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NASA Announces Three New Crews For Station Duty

NASA astronaut and veteran station crew member Peggy A. Whitson will command Expedition 16, set to begin in fall 2007.
by Staff Writers
Houston TX (SPX) Feb 14, 2007
NASA and its international partners have named the crews that will live and work aboard the International Space Station for the next two years. The crew members make up three expeditions to the station and represent four space agencies.

The assignments include the first long-duration station flight for a Japan Aerospace Exploration Agency (JAXA) astronaut and the second long-duration station flight for an astronaut from the European Space Agency (ESA). The JAXA and ESA astronauts will work on the installation and checkout of the Japanese Experiment Module Kibo and European Columbus laboratories on the station.

NASA astronaut and veteran station crew member Peggy A. Whitson will command Expedition 16, set to begin in fall 2007. The flight engineers for the mission include cosmonaut and Russian Air Force Col. Yuri I. Malenchenko, ESA astronaut and French Air Force Brig. Gen. Leopold Eyharts and NASA astronaut Garrett E. Reisman.

+ Malenchenko will command the Russian Soyuz spacecraft that will carry him and Whitson to the station and return them to Earth in spring 2008. They will join NASA astronaut Daniel M. Tani aboard the station.

+ Eyharts will fly to the station on space shuttle mission STS-122, which is expected to deliver the Columbus lab this fall. Eyharts will remain on the station to oversee activation and checkout of the laboratory, while Tani takes the shuttle home.

+ Reisman will fly on shuttle Endeavour's STS-123 mission to replace Eyharts. Reisman will remain on the station for about six months and return on shuttle mission STS-119, targeted for summer 2008.

Russian Air Force Lt. Col. Sergei Volkov will command Expedition 17. Expedition 17 flight engineers include cosmonaut Oleg D. Kononenko and NASA astronaut Sandra H. Magnus.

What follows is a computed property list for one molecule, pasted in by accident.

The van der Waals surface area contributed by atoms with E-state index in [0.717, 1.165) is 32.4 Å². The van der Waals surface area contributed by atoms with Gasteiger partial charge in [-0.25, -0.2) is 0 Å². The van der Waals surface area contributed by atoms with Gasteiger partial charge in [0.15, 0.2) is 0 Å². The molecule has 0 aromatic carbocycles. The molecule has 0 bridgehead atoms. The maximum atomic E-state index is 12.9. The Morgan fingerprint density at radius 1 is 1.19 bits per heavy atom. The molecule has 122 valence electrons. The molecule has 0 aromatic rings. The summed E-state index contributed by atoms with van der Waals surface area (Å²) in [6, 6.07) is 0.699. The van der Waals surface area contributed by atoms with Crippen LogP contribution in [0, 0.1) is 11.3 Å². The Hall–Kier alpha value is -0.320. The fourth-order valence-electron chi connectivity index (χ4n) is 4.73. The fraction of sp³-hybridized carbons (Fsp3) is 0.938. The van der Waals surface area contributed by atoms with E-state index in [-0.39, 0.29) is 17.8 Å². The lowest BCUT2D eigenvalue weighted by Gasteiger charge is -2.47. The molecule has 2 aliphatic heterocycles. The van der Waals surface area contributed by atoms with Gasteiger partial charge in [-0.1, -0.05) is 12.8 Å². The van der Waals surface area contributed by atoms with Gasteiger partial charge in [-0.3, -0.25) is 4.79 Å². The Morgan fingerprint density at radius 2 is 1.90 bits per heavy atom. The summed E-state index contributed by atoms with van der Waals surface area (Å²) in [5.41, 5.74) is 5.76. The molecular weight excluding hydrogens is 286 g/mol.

+ Kononenko will command the Soyuz spacecraft that will carry him and Volkov to the station in spring 2008 and bring them home in fall 2008.

+ Magnus will arrive on STS-119 and remain aboard the station. Magnus will return on the STS-126 mission targeted for summer 2008.

NASA astronaut and station veteran Air Force Lt. Col. E. Michael Fincke will command Expedition 18. Expedition 18 flight engineers include cosmonaut and veteran station crew member Russian Air Force Col. Salizhan S. Sharipov, JAXA astronaut Koichi Wakata and NASA astronaut Gregory E. Chamitoff.

+ Sharipov will command the Soyuz that will carry him and Fincke to the station in fall 2008 and back to Earth in spring 2009.

+ Wakata will fly to the station on STS-126 to replace Magnus. Magnus will return to Earth on STS-126.

+ Chamitoff will fly to the station on the STS-127 mission, targeted for winter 2008, the third and final flight for assembly of the Japanese Kibo lab. Wakata will return to Earth on STS-127. Chamitoff will return home on a later shuttle or Soyuz mission.

Expedition 16 backup crew members:
+ Fincke for Whitson
+ Sharipov for Malenchenko
+ ESA astronaut Frank DeWinne for Eyharts
+ NASA astronaut Army Lt. Col. Timothy L. Kopra for Reisman.

Expedition 17 backup crew members:
+ Cosmonaut and veteran station crew member Sergei Krikalev for Volkov
+ Cosmonaut Russian Air Force Col. Maxim V. Suraev for Kononenko
+ NASA astronaut Nicole P. Stott for Magnus.

Expedition 18 backup crew members:
+ NASA astronaut Dr. Michael R. Barratt for Fincke
+ Cosmonaut Russian Air Force Lt. Col. Yuri V. Lonchakov for Sharipov
+ JAXA astronaut Soichi Noguchi for Wakata
+ NASA astronaut Army Col. Timothy J. Creamer for Chamitoff.

Related Links
Crew Biographies
Shuttle at NASA
Space Station News at Space-Travel.Com
Station at NASA
Station and More at Roscosmos
S.P. Korolev RSC Energia
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Space Station News at Space-Travel.Com

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US Gyrodyne Repaired On Space Station Says RSA
Moscow (RIA Novosti) Feb 12, 2007
One of the U.S. gyrodynes on the International Space Station, disconnected Sunday due to a malfunction, has been repaired and put back into operation, the Russian space agency said Tuesday. Gyrodynes are used to maintain the ISS's orientation in orbit. At least two gyrodynes need to be in working order for the station to remain correctly positioned, but all four must be fully operational for the station to be stable, otherwise it must burn additional fuel and risks losing its communication link with the Earth.

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